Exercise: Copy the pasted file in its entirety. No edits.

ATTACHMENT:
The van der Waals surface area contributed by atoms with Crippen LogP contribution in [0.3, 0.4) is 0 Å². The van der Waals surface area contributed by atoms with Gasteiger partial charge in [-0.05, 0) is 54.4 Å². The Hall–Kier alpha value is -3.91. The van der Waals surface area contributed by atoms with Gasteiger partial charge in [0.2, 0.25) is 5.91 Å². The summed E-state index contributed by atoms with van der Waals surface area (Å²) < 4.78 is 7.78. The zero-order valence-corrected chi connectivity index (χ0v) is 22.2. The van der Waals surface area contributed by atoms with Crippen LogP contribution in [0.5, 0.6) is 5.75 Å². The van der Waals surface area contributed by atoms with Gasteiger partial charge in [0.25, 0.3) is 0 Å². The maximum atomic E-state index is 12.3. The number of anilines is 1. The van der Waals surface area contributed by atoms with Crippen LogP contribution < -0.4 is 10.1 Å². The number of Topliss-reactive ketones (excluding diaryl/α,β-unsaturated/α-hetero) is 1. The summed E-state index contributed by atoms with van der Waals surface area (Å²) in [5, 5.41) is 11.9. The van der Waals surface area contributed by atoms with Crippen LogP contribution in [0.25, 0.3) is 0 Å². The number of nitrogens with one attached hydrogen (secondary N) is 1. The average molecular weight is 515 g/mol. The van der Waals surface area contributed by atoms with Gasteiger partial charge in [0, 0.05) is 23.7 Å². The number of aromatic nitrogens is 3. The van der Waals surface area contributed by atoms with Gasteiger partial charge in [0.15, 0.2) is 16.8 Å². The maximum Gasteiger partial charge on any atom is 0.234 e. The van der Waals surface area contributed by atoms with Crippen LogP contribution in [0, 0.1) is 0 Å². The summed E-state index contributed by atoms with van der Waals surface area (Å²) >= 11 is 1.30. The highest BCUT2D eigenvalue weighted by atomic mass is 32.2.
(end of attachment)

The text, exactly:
The van der Waals surface area contributed by atoms with Crippen LogP contribution in [0.3, 0.4) is 0 Å². The van der Waals surface area contributed by atoms with Gasteiger partial charge in [-0.05, 0) is 54.4 Å². The Hall–Kier alpha value is -3.91. The van der Waals surface area contributed by atoms with Gasteiger partial charge in [0.2, 0.25) is 5.91 Å². The summed E-state index contributed by atoms with van der Waals surface area (Å²) < 4.78 is 7.78. The zero-order valence-corrected chi connectivity index (χ0v) is 22.2. The van der Waals surface area contributed by atoms with Crippen LogP contribution in [0.5, 0.6) is 5.75 Å². The van der Waals surface area contributed by atoms with Gasteiger partial charge in [0.25, 0.3) is 0 Å². The maximum atomic E-state index is 12.3. The number of anilines is 1. The van der Waals surface area contributed by atoms with Crippen LogP contribution < -0.4 is 10.1 Å². The number of Topliss-reactive ketones (excluding diaryl/α,β-unsaturated/α-hetero) is 1. The summed E-state index contributed by atoms with van der Waals surface area (Å²) in [5, 5.41) is 11.9. The van der Waals surface area contributed by atoms with Crippen LogP contribution in [0.25, 0.3) is 0 Å². The number of nitrogens with one attached hydrogen (secondary N) is 1. The average molecular weight is 515 g/mol. The van der Waals surface area contributed by atoms with Gasteiger partial charge in [0, 0.05) is 23.7 Å². The number of aromatic nitrogens is 3. The van der Waals surface area contributed by atoms with Gasteiger partial charge in [0.15, 0.2) is 16.8 Å². The maximum Gasteiger partial charge on any atom is 0.234 e. The van der Waals surface area contributed by atoms with Crippen LogP contribution in [0, 0.1) is 0 Å². The summed E-state index contributed by atoms with van der Waals surface area (Å²) >= 11 is 1.30. The highest BCUT2D eigenvalue weighted by atomic mass is 32.2.